According to accounts from former UFC champions Matt Hughes (in his autobiography) and Pat Miletich, Ortiz was knocked unconscious.
Ortiz, obviously, disputes that claim to this day.
“Not true at all,” the former baddest man on the planet told interviewer Michael Schiavello on HDNet TV in 2010. “One of my buddies was getting beat up and stomped on the concrete outside and I came to his rescue.”
Ortiz says he chased Murray down the sidewalk before the two squared off to fight. He admits the British fighter clipped him with a punch and dropped him to one knee but says he “popped right back up” before police intervened.
In any case, Ortiz reigned as UFC champ for another year before losing his 205-pound title to Randy Couture. He continued to fight until early 2017, when he retired following a win over Chael Sonnen in Bellator.
7. Diaz Brothers Rumble with Khabib Nurmagomedov in Las Vegas
Enter the Diaz brothers again, this time beefing with UFC lightweight Khabib Nurmagomedov and his associates in and around World Series of Fighting 22 in Las Vegas on August 1, 2015.
The sheer length and scope of this brawl is amazing. In the above video, you’ll note three different locations, starting inside the arena at Planet Hollywood Resort and Casino and then stretching into the hallway outside the venue. In true Diaz fashion, water bottles, punches and kicks go flying as security tries in vain to rein things in and people scream and run around like extras in an action movie.
The fracas appeared to have its roots in a longstanding feud between Nurmagomedov and Nate Diaz, who were briefly linked to a 2014 UFC fight that never materialized. In an interview with MMA Junkie Radio the night before WSOF 22, Nurmagomedov called Diaz “a bulls--t guy who’s all talk.”
The next night, at the event, Nurmagomedov said the Diaz brothers began taunting him in the crowd and kept it up until eventually provoking a response from the then-26-year-old Russian fighter.
“You know, fights happen between men,” Nurmagomedov told MMA Junkie after the brawl. “It’s OK. It’s normal ... But I know I’m a professional fighter. I’m a UFC fighter. I cannot fight when there are a lot of people here. But when somebody begins fighting with me, I need to protect myself.”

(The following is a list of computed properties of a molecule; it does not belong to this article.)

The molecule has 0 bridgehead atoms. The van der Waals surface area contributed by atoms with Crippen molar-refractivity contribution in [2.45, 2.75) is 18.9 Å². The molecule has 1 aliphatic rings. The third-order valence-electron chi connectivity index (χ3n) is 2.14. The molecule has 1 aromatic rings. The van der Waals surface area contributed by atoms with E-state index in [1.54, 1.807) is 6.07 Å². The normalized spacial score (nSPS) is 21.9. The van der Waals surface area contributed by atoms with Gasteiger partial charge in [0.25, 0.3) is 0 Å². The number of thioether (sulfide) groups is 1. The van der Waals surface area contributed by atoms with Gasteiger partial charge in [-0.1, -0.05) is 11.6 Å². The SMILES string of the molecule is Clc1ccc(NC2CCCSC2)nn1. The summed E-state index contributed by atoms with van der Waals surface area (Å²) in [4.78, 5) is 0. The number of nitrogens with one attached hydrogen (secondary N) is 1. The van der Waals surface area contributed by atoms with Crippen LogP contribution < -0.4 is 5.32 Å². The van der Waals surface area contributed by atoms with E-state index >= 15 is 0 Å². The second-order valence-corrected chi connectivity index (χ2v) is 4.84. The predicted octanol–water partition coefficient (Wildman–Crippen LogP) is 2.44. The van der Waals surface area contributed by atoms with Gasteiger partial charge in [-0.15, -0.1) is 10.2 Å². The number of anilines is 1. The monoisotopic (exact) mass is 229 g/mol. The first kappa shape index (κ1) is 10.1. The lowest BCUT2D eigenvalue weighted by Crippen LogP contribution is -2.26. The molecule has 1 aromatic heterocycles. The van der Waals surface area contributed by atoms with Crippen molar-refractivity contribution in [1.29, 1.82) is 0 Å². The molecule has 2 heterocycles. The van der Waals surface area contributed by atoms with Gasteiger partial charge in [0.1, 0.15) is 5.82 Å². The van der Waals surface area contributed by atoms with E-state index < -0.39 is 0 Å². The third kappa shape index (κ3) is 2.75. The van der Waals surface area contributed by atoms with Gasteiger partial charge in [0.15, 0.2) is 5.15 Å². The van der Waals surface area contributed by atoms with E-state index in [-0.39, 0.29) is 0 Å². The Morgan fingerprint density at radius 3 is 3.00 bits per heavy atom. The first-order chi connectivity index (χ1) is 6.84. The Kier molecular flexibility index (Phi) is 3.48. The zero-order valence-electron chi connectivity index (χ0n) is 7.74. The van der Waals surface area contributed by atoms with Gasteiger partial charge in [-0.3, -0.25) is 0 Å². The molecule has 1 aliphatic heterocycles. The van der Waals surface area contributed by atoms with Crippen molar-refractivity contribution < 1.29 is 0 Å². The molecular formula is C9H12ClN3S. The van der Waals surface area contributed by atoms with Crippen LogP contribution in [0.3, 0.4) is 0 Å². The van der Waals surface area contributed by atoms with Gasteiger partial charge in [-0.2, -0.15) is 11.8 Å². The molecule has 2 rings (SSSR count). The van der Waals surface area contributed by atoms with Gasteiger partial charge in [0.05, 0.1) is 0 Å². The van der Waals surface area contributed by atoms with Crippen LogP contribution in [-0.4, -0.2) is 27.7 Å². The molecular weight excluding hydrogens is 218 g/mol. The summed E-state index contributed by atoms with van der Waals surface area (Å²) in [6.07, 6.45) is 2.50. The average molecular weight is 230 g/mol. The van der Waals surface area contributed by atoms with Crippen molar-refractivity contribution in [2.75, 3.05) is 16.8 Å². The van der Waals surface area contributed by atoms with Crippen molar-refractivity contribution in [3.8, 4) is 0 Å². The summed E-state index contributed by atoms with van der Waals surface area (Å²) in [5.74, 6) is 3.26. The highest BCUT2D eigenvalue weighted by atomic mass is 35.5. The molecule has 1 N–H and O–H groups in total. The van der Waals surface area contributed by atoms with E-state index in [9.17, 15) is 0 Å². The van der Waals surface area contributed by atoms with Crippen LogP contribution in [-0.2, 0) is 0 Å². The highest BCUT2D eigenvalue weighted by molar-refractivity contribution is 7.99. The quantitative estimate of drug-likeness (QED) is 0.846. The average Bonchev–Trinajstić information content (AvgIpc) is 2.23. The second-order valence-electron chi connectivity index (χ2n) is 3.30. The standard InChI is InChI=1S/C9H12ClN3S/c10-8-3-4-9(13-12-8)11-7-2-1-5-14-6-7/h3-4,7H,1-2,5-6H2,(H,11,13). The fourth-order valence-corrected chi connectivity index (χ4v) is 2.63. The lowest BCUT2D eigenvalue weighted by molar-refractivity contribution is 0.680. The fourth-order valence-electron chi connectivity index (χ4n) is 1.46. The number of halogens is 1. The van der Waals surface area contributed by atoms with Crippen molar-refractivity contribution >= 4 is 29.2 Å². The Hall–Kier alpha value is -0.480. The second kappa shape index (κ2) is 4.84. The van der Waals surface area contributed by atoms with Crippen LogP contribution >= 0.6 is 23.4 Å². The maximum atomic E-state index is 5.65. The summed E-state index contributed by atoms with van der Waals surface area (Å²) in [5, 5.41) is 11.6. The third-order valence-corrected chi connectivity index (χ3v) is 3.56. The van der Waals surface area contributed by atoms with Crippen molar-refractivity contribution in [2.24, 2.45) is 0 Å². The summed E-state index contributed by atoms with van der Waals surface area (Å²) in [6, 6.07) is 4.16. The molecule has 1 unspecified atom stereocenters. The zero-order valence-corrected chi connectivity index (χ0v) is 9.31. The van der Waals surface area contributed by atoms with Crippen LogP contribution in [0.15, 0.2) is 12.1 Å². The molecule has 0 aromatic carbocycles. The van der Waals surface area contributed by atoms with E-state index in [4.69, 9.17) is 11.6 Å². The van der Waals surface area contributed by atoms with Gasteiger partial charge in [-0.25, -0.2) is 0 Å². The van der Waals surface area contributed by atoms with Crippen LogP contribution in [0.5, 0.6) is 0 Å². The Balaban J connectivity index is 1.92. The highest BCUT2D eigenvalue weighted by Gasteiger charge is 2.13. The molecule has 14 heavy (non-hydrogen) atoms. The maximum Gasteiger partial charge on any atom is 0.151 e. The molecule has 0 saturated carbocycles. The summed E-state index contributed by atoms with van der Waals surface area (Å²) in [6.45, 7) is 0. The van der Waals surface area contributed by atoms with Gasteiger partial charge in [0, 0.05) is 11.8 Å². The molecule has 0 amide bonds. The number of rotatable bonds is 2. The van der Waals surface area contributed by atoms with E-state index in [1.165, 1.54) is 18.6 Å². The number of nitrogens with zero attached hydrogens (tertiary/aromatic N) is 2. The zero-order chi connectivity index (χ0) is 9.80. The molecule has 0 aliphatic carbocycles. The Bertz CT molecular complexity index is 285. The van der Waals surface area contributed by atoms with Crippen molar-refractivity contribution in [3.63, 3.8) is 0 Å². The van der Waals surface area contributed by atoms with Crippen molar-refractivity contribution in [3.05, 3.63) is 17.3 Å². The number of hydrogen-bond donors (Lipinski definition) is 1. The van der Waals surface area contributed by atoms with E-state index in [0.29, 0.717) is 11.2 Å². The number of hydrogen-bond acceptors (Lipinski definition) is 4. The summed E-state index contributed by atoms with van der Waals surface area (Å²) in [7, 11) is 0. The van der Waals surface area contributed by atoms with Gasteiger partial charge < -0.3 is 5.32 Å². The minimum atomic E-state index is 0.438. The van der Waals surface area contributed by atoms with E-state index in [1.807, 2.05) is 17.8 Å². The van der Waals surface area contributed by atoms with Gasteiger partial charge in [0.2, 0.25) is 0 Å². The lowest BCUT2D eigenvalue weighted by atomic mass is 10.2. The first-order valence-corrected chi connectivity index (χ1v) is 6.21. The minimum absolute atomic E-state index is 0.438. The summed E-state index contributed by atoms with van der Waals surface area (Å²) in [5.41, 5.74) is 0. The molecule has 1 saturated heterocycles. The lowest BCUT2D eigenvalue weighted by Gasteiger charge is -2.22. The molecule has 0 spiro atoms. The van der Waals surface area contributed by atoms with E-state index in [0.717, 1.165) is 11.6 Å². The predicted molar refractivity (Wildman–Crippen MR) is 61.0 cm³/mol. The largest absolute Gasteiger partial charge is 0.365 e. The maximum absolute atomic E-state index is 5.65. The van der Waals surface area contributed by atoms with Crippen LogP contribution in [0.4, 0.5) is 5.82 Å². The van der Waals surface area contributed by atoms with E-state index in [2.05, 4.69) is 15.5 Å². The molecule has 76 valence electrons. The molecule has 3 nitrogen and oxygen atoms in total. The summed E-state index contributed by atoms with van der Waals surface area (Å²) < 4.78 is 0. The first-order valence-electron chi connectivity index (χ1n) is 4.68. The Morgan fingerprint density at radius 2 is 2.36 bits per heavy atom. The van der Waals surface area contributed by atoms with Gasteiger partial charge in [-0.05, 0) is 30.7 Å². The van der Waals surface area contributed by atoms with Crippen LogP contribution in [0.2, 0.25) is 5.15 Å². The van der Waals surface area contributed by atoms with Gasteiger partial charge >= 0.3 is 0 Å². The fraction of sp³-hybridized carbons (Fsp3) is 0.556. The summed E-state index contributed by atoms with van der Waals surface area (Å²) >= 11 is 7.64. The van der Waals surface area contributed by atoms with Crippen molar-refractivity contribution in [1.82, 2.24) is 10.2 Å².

6. Team Tank Abbott Attacks UFC Vet Patrick Smith in an Elevator
If anybody in UFC history can rival the Diazes for their pure love of brawls, it’s probably UFC pioneer David “Tank” Abbott. Abbott burst onto the scene at UFC 6 and quickly became the Octagon’s first real bad boy. While he never found sustained success inside the cage, his street-fighting roots made him a lasting fan-favorite.
This particular tale comes to us from UFC creator and co-producer Art Davie, among numerous other sources. Davie told The Fight Nerd during an interview promoting Davie’s 2014 book Is This Legal: The Inside Story of the First UFC by the Man Who Created It, that Abbott and his crew jumped fellow UFC veteran Patrick Smith in a hotel elevator the day after Abbott made his UFC debut.
“He and his posse mugged Pat Smith in the elevator,” Davie said. “Pat Smith was saved by [referee] John McCarthy and [future UFC heavyweight champion] Maurice Smith ... I took him to the hospital and he had 16 stitches inside his mouth. I forget how many outside.”
Abbott was suspended from the UFC in the wake of the beating, but, as Davie said, he was ultimately allowed back in after writing a letter of apology.
5. Hammer House vs. Chute Boxe at Pride 31
Like the Strikeforce: Nashville brawl, this one technically went down inside a ring, but it makes this list anyway for its sheer bedlam.
Mark Coleman’s Pride 31 bout against Mauricio “Shogun” Rua on February 26, 2006 may have ended with a whimper when Rua suffered a broken arm after just 49 seconds. Fans, however, got more than they bargained for immediately following the referee stoppage.
Members of Rua’s Chute Boxe fight team became enraged that Coleman threw a flurry of strikes at the injured Shogun as the referee stepped in to stop the fight. They rushed the ring, causing an all-out free-for-all between the two camps. Luminaries such as Coleman (and his dad), Rua, Phil Baroni, Wanderlei Silva and Murilo “Ninja” Rua (Shogun’s brother) all got in on the action.
The two crews were eventually separated, but that didn’t stop Coleman from cutting loose with this epic rant once he got backstage.
Team Hammer House later apologized for the incident, but Chute Boxe refused to accept it. The hard feelings lingered on for some time.
4. Rickson Gracie Meets Up with Hugo Duarte on the Beach
Gotta fire up the Way Back Machine and travel all the way to 1988 for this legendary brawl on the beach of Rio de Janeiro between Rickson Gracie and early luta livre and MMA practitioner Hugo Duarte. With nearly 30 years having passed since, the true story of this scrap (and, with it, the blame) is in dispute.
From the audio on the above video—produced by the Gracie family as it began trying to hype its unique brand of jiu-jitsu in America—things seem pretty simple: Punk Duarte had been talking junk about Gracie BJJ and so favorite son Rickson caught him on the beach to teach him a lesson about whose style reigned supreme.
But was it really so simple? Not according to Duarte and his people, who insisted the Gracies laid a trap for them, forcing Duarte into a fight he didn't actually want to have at all. They also claimed the Gracies edited the above video to make it look like Rickson dominated the fight, when in fact it was much closer.
Here's how Royler Gracie and Duarte student Eugenio Tadeu each described the confrontation in Jonathan Snowden's book Total MMA: